With home prices continuing to climb, it’s becoming more difficult for the average U.S. wage earner to be able to afford to buy a home. According to the Federal Housing Finance Agency, home prices increased 5% from July 2018 to July 2019. Although that’s less than the 6.4% increase from July 2017 to July 2018, these increases are outpacing wage growth for the majority of U.S. housing markets.
In fact, according to Attom Data Solutions’ third-quarter 2019 home-affordability report, home-price appreciation outstripped wage growth in 76% of the housing markets analyzed. The report included data from 498 counties nationwide and 379 saw home-price growth outpace average weekly wage growth.
Many of the counties with the highest affordability gaps aren’t surprising to anyone with real estate expertise — these include Los Angeles County, California; Suffolk County, Massachusetts (which includes Boston); and Arlington County, Virginia (part of the Washington, D.C., metro area). The problem also persists outside the country’s largest metro areas, from Marathon County, Wisconsin, to Berks County, Pennsylvania.
According to the Social Security Administration, the average wage increased only 3.6% from 2017 to 2018. Clearly, this falls short of the 6.4% jump in home prices seen during the same time frame. Even though home-price appreciation is generally seen as a positive among real estate and mortgage professionals, it is causing serious issues for those looking to buy a home.
Attom Data found that median home prices in third-quarter 2019 were not affordable for average wage earners in 74% of the 498 counties surveyed. Some of the most-populous counties in which a median-priced home wasn’t affordable included the California counties of Los Angeles, San Diego and Orange; King County, Washington (Seattle); and Maricopa County, Arizona (Phoenix). Unsurprisingly, affordability improves away from the coasts and booming cities. The 26% of counties analyzed that had affordable median-priced homes in the past third quarter included Harris County, Texas (Houston); Wayne County, Michigan (Detroit); Cuyahoga County, Ohio (Cleveland); and the Pennsylvania counties of Philadelphia and Allegheny (Pittsburgh).
Although affordability is not an easy thing to gauge, the Attom Data report calculated affordability by determining the amount of income needed to make monthly mortgage payments (including property taxes and insurance) on a median-priced home, with an assumed 3% down payment and a maximum “front-end” debt-to-income ratio of 28%. Income amounts were compared to annualized average weekly wage data from the U.S. Bureau of Labor Statistics.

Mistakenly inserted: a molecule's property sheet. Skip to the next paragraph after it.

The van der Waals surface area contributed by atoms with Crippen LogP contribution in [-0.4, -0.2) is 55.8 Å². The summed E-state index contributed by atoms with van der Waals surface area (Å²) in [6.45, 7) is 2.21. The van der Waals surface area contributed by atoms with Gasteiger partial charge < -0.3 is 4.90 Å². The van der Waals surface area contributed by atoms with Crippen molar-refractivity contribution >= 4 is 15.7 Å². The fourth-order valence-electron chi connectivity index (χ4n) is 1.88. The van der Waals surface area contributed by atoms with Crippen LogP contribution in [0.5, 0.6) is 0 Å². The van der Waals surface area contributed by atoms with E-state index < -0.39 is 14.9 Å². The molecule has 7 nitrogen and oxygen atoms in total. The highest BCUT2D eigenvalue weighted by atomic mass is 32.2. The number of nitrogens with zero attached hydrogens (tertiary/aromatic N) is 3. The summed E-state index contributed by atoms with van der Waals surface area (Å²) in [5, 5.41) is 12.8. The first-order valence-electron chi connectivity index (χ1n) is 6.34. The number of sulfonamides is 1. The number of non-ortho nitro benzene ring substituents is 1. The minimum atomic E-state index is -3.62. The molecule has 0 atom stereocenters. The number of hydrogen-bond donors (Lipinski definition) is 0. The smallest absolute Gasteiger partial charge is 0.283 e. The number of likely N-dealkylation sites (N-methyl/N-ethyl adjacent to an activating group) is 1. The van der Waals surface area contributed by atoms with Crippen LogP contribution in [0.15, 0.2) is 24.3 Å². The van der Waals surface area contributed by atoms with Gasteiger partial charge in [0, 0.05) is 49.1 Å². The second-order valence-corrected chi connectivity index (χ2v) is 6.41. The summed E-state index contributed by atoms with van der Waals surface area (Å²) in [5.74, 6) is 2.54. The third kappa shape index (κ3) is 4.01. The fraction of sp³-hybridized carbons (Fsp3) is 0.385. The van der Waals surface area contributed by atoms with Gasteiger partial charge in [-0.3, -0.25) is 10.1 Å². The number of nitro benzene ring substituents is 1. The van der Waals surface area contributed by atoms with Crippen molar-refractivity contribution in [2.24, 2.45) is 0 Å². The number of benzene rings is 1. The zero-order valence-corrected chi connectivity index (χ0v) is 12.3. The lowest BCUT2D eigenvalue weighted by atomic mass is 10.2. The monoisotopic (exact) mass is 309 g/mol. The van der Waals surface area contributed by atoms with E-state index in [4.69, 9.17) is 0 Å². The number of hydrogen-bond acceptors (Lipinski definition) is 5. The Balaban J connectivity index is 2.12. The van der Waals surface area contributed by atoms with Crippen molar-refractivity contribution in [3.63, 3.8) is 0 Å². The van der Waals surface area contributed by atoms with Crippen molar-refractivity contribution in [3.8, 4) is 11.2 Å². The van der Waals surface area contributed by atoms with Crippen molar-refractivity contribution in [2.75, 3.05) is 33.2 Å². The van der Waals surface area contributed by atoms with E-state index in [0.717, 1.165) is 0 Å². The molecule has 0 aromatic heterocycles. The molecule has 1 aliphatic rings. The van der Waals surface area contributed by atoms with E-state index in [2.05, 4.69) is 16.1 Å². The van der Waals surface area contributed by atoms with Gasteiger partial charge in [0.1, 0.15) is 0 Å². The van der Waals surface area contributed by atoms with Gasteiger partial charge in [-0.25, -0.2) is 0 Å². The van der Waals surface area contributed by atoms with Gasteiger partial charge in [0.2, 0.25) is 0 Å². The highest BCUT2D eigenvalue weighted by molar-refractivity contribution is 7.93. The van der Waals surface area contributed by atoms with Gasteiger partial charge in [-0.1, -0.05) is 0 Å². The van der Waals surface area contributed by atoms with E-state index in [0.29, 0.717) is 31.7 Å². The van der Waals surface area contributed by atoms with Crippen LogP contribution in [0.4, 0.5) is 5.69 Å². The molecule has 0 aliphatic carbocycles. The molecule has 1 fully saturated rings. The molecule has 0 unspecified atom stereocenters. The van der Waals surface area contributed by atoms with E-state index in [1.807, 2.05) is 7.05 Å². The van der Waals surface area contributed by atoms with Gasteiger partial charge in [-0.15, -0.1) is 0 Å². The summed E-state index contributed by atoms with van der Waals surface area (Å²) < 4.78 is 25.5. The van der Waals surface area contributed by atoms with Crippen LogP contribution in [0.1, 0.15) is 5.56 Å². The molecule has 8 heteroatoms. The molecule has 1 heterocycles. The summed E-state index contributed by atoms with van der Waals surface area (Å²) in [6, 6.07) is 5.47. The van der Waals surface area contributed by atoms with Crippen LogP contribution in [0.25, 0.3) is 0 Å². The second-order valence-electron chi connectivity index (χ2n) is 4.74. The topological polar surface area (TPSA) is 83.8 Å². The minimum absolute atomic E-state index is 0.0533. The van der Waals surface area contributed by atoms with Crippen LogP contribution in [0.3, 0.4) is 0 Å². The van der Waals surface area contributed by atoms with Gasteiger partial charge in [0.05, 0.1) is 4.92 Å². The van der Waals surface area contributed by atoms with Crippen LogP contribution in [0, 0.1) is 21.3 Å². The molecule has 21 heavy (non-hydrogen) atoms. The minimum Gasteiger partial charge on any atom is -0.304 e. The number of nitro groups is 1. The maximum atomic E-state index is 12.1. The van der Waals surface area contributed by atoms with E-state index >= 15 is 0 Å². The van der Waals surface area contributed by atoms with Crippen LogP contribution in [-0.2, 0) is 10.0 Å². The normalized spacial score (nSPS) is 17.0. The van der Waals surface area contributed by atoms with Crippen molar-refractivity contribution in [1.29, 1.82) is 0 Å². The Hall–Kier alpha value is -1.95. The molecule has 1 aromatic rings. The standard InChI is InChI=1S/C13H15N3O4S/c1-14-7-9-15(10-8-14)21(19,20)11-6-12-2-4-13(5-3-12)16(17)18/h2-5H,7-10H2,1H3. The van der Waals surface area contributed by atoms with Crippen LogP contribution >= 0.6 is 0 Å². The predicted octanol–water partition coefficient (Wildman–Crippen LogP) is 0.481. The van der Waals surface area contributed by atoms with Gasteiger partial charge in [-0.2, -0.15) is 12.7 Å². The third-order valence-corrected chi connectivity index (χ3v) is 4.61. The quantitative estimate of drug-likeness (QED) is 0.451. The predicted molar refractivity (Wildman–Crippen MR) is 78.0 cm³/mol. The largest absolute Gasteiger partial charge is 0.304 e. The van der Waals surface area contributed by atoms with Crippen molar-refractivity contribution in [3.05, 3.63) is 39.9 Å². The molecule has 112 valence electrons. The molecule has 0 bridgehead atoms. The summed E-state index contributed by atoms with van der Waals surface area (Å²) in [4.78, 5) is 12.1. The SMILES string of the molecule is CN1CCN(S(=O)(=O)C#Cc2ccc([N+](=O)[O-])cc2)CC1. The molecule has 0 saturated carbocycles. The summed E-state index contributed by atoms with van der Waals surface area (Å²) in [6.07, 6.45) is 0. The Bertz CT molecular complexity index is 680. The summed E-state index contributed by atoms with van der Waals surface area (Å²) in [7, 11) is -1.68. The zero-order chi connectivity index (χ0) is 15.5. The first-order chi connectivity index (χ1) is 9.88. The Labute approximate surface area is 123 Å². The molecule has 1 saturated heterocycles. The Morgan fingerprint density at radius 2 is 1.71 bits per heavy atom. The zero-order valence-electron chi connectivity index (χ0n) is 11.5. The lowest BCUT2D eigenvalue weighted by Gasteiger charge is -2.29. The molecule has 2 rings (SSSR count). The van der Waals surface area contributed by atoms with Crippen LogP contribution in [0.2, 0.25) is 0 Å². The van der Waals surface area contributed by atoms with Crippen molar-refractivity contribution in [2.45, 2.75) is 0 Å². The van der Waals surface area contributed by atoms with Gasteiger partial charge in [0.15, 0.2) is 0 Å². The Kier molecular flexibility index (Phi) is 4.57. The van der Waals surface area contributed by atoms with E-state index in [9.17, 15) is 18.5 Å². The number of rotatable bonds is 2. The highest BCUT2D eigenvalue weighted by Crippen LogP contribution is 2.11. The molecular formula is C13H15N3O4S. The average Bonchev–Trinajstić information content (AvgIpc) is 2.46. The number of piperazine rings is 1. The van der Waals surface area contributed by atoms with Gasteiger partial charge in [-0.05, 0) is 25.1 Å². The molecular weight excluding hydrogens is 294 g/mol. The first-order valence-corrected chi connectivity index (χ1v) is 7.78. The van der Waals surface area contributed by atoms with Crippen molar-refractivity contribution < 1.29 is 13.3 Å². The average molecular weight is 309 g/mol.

To better understand what these affordability figures mean in real terms, Attom Data determined that only one-third of the counties analyzed required less than 30% of annualized weekly wages to buy a median-priced home. So, for example, the average wage earner in Calhoun County, Michigan, needs 14.4% of their earnings to buy a median-priced home, while the average earner in Clayton County, Georgia, needs 15.2% of their wages.
For the remaining two-thirds of the housing markets analyzed, however, buyers need to pay at least 30% of their wages to acquire a home. In the priciest markets, these figures go much higher than 30%. In Kings County, New York (Brooklyn), the average wage earner would need to spend 110.4% of their annualized weekly wages to buy a home. In Santa Cruz County, California, that number is 105%. In Maui County, Hawaii, it’s 87.9%.
With figures like these, the goal of homeownership is becoming increasingly difficult for many dual-income households, not to mention single-income households. In fact, 61% of the markets Attom Data studied were less affordable than their historic averages this past third quarter. One bright spot for potential homeowners, however, is the recent decrease in mortgage rates. If these continue to stay historically low, this may help to make homeownership a greater possibility for the average borrower.